This year, the Florida Democratic Party is determined not to be the circular firing squad party.
Internal dissension and apathy have helped keep Democrats out of the Governor’s Mansion for 16 years. So when the primary votes are counted Tuesday night after a particularly low-key Democratic primary for governor, party leaders intend to push aggressively for unity.
Polls are open from 7 a.m. to 7 p.m.
Democratic front-runner Charlie Crist of St. Petersburg and underdog Nan Rich of Broward County have agreed to appear together Thursday at unity rallies in Orlando and Fort Lauderdale, along with both Democratic candidates for attorney general, George Sheldon and Perry Thurston. Assorted other party leaders are expected to be on hand, including Democratic National Committee Chairwoman Debbie Wasserman Schultz and U.S. Sen. Bill Nelson, who regularly annoyed Crist‘s allies this year by hinting he might jump into the race for governor.
The rallies represent the party’s most aggressive effort to heal divisions from a primary in years, as Democratic strategists understand they need as much enthusiasm as they can get from the Democratic base if they hope to overcome the traditional turnout advantage Republicans enjoy in non-presidential elections.
“We want everybody’s help. We need everybody’s help,” Crist said Monday, stopping at a campaign office in Tampa, part of a five-city, get-out-the-vote swing that ended in Fort Lauderdale.
Democrat Alex Sink had no serious primary rival before she narrowly lost the governor’s race to Republican Rick Scott in 2010, but the primary between Jim Davis and Rod Smith in 2006 was so bitter that it took three weeks for former state Sen. Smith to publicly endorse the Tampa congressman. In 2002, Janet Reno did not even concede the primary to Bill McBride for a week because of problems counting the votes in South Florida.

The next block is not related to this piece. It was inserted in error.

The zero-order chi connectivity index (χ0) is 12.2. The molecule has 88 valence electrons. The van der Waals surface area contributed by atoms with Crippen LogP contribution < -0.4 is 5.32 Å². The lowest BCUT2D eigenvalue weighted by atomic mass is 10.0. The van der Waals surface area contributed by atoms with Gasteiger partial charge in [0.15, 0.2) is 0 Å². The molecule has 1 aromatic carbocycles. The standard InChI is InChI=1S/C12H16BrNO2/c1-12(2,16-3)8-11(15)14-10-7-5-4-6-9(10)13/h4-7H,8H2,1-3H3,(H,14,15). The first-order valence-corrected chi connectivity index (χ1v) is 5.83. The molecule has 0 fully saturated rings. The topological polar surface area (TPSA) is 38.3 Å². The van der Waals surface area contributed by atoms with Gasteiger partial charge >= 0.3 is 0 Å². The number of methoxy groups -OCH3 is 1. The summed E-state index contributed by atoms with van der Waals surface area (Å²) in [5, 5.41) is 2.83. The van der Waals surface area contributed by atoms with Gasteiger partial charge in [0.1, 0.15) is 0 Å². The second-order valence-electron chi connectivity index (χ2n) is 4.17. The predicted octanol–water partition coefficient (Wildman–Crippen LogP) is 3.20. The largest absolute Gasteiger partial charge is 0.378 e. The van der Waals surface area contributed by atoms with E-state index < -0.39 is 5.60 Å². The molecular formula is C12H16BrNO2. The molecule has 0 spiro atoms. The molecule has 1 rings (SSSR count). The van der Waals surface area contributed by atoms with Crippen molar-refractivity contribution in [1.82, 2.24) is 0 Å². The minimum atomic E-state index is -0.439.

Almost no one expects similar suspense from this year’s primary. Rich never managed to raise enough money to air TV ads and Scott has been spending millions of dollars attacking Crist as if he already were the Democratic nominee.
Statewide, early voting has been light.
As of Monday, 1.1 million pre-Election Day ballots had been cast — 73 percent by mail and almost 27 percent through early voting, which ended Sunday.
If the total pre-Election Day vote accounts for about half of the total ballots cast, the primary is on pace to have a low turnout rate of about 19 percent. The average primary turnout in midterm elections has been 22 percent since 1998. That year, it was a paltry 17 percent.
“I take nothing for granted,” Crist said, brushing off suggestions that his campaign would look weak if he failed to defeat Rich, the cash-strapped former state senator, by a huge margin.
Rich continued campaigning doggedly despite the odds. In an email to supporters, she urged volunteers to help out on phone banks.
“I’m ready to give you four years of a governor committed to Democratic values, but I need you to give me a couple of hours today and tomorrow,” she said in the message. “In just two hours of phone calls, you can have as much of an impact on the race as the mega-donors paying for my opponents’ negative advertising.”
Rich has promised to support whoever wins the Democratic nomination, and Broward County Democratic Chairman Mitch Ceasar said he has little doubt her supporters will get behind Crist should he win.
“Anyone making the comparison would realize that our Democratic nominee will be a lot better on his worst day for us than Rick Scott would be on his best day,” Ceasar said.
The bigger concern, he said, is whether Scott will succeed in pushing down Democratic turnout by spending tens of millions of dollars on negative ads. Otherwise, he said, the Democratic enthusiasm gap should be much less of a problem this year than in prior years.
“We’ve had Jeb Bush and we had Charlie Crist, and they were both difficult to beat for various reasons,” Ceasar said. “But Rick Scott is a much better target.”